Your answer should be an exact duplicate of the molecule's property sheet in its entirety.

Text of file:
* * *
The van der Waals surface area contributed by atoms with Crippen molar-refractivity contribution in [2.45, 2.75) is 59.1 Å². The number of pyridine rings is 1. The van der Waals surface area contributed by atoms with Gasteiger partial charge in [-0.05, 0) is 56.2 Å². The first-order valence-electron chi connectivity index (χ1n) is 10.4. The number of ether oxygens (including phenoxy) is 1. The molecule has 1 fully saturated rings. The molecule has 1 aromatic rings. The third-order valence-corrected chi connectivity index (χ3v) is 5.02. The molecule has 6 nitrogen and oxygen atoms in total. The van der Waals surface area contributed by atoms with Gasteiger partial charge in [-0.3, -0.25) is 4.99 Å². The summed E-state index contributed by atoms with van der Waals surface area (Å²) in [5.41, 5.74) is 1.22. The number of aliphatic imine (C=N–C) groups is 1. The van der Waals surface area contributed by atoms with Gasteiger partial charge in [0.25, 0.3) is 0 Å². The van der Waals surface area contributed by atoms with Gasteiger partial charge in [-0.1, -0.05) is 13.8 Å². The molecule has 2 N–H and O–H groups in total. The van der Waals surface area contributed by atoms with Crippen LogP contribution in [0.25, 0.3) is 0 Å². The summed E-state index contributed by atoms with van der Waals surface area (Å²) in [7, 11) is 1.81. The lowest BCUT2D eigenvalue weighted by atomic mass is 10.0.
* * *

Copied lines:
The van der Waals surface area contributed by atoms with Crippen molar-refractivity contribution in [2.45, 2.75) is 59.1 Å². The number of pyridine rings is 1. The van der Waals surface area contributed by atoms with Gasteiger partial charge in [-0.05, 0) is 56.2 Å². The first-order valence-electron chi connectivity index (χ1n) is 10.4. The number of ether oxygens (including phenoxy) is 1. The molecule has 1 fully saturated rings. The molecule has 1 aromatic rings. The third-order valence-corrected chi connectivity index (χ3v) is 5.02. The molecule has 6 nitrogen and oxygen atoms in total. The van der Waals surface area contributed by atoms with Gasteiger partial charge in [-0.3, -0.25) is 4.99 Å². The summed E-state index contributed by atoms with van der Waals surface area (Å²) in [5.41, 5.74) is 1.22. The number of aliphatic imine (C=N–C) groups is 1. The van der Waals surface area contributed by atoms with Gasteiger partial charge in [0.25, 0.3) is 0 Å². The van der Waals surface area contributed by atoms with Gasteiger partial charge in [-0.1, -0.05) is 13.8 Å². The molecule has 2 N–H and O–H groups in total. The van der Waals surface area contributed by atoms with Crippen LogP contribution in [0.25, 0.3) is 0 Å². The summed E-state index contributed by atoms with van der Waals surface area (Å²) in [7, 11) is 1.81. The lowest BCUT2D eigenvalue weighted by atomic mass is 10.0.